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Farcical furore over Cambodian activist
Publication Date : 05-06-2014
Many involved in trafficking children for sex will be breathing easier now that leading Cambodian activist Somaly Mam is out of the way. Accused by US magazine Newsweek of lying about her background and fabricating stories to gain attention and funding for her cause, she resigned late last month as head of the US-based anti-trafficking non-profit foundation that bears her name.
Headlined "Sex, slavery and a slippery truth", the expose in Newsweek's May 30 edition details inconsistencies and falsehoods in Mam's claim that she was abused and sold into slavery as a girl. The article was based on a series of investigations into her background, the results of which were published in the Cambodia Daily.
The Somaly Mam Foundation announced it had hired an independent law firm in March to look into Mam's personal history. "As a result of Goodwin Procter's efforts, we have accepted Somaly's resignation effective immediately," came a statement from the foundation.
Mam's autobiography, "The Road of Lost Innocence", was published in 2005 and quickly became an international hit. She co-founded the Somaly Mam Foundation in 2007, and two years later she was ranked among Time magazine's 100 most influential "heroes and icons". The story of a childhood in sex slavery and her escape to join the fight against the practice has drawn politicians and celebrities to her cause, helping raise millions for the foundation.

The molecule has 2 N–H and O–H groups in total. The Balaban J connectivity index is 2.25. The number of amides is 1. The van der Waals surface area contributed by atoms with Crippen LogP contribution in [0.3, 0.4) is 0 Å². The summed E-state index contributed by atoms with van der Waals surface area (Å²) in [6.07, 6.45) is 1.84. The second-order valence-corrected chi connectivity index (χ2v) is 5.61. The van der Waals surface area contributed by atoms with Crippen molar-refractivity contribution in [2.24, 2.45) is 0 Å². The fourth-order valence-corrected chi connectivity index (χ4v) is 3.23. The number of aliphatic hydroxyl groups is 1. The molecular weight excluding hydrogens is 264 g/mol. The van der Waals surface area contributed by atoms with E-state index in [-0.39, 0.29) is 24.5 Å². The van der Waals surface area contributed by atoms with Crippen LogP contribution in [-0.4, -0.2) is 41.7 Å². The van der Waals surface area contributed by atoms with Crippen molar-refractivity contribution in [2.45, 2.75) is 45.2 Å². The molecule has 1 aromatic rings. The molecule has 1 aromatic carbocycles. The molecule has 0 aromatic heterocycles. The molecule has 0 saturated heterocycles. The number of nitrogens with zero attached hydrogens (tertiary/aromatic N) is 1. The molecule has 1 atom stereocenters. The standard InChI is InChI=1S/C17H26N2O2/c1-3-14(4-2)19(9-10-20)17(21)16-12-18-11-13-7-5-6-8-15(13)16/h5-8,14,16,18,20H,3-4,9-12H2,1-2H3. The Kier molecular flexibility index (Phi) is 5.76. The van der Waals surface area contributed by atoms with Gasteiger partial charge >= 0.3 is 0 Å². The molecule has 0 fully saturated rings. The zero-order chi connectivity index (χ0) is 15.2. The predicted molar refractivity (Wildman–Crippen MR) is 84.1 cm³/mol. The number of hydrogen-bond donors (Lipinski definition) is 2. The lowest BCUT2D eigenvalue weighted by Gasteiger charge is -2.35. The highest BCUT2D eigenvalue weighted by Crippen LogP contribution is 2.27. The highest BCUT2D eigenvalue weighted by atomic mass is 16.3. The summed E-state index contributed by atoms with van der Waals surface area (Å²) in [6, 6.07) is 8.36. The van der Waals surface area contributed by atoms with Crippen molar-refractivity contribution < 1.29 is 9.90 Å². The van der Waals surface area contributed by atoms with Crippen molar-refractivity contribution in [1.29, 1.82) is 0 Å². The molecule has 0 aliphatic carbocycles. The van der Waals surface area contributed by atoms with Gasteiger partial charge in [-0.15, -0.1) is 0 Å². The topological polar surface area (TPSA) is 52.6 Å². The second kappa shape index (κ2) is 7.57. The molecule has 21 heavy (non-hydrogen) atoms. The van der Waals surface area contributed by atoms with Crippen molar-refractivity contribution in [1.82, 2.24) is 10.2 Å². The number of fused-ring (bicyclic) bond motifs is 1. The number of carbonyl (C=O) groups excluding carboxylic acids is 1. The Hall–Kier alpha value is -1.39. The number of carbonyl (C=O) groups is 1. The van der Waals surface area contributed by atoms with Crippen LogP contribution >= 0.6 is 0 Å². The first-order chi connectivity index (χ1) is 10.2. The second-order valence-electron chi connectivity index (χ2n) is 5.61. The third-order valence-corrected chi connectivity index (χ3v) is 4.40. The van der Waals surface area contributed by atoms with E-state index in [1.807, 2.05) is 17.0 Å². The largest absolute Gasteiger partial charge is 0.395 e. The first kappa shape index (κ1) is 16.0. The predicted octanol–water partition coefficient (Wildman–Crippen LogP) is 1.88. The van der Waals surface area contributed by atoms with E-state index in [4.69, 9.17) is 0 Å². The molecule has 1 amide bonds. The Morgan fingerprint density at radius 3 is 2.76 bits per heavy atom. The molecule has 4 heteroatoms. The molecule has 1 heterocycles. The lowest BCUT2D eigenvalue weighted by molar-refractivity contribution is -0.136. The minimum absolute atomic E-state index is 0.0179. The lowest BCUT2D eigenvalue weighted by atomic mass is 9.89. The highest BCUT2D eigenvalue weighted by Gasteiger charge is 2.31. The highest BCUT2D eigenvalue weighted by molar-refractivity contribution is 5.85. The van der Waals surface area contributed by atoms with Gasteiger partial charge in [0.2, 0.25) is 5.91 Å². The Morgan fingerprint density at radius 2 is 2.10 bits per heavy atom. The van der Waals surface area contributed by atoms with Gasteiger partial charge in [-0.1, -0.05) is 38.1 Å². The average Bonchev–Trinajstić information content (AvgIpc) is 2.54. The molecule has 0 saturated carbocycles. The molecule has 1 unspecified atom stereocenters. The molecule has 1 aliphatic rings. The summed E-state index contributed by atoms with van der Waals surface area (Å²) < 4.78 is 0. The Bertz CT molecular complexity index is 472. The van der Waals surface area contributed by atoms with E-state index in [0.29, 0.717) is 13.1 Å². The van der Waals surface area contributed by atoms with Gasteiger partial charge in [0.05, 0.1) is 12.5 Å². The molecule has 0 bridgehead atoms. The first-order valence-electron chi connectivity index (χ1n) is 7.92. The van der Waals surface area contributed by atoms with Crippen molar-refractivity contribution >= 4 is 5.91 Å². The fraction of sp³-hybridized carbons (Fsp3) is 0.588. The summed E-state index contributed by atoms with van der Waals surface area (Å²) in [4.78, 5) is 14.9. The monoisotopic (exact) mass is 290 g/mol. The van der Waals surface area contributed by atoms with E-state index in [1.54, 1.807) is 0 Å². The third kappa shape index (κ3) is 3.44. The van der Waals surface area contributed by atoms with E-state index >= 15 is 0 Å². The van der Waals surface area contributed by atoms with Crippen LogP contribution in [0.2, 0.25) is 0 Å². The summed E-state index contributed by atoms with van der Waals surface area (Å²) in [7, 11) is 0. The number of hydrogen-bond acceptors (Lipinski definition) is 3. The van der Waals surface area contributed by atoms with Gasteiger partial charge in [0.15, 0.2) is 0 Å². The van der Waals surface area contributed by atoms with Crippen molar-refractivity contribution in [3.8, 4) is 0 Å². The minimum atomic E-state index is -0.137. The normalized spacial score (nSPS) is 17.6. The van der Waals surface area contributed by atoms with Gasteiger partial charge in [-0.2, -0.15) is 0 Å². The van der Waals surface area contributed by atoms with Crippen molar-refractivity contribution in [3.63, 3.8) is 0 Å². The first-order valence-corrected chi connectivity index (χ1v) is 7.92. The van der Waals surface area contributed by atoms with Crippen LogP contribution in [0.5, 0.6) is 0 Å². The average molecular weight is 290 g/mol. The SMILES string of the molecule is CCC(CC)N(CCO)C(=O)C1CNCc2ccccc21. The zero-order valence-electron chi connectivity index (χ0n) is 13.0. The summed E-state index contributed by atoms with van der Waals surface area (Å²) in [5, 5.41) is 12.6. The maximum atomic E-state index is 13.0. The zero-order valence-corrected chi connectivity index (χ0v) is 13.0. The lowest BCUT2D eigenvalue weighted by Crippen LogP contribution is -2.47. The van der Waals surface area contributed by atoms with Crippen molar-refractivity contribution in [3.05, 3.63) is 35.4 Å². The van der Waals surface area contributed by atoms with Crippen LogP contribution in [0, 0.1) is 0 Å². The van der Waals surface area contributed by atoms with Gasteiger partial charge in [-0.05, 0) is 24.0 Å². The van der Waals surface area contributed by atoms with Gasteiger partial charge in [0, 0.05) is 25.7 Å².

Seeking inspiration, many people are eager to believe tales of heroism. And many are willing to take advantage by furnishing fiction about their past in order to gain attention and renown. Some concoct a tale of woe because they know it will elicit sympathy and assistance. Of course there's always the risk of being exposed and shamed, but they feel the potential rewards make it worthwhile.
People assume that activists doing such important work as Mam are good and honest. Few of us would question the motives of do-gooders. Maybe Mam felt that the ends justified the means. At least she had good cause to be lying about her past, although taking advantage of people's sympathy and trust cannot be condoned.
Thailand has witnessed similar cases of people lying in order to gain attention, sympathy and even support. Many of them are in the political circle and have been widely blamed for the conflict that has gripped the country for over a decade. Such politicians buy and lie their way into parliament, where they continue to violate basic principles in order to remain in power. They feed their supporters lies and exaggerations and use them as weapons against their critics and political rivals.
Such practice causes far more damage than an activist who lies about her past in order to get attention and funding. Our unscrupulous lawmakers are exposed repeatedly for wrongdoing - by the mass media and even by the courts - but, unlike the Cambodian activist, they refuse outright to "resign", even for the betterment of Thailand. It seems the principles of honour and accountability that civil society retains no longer have any place in Thai politics.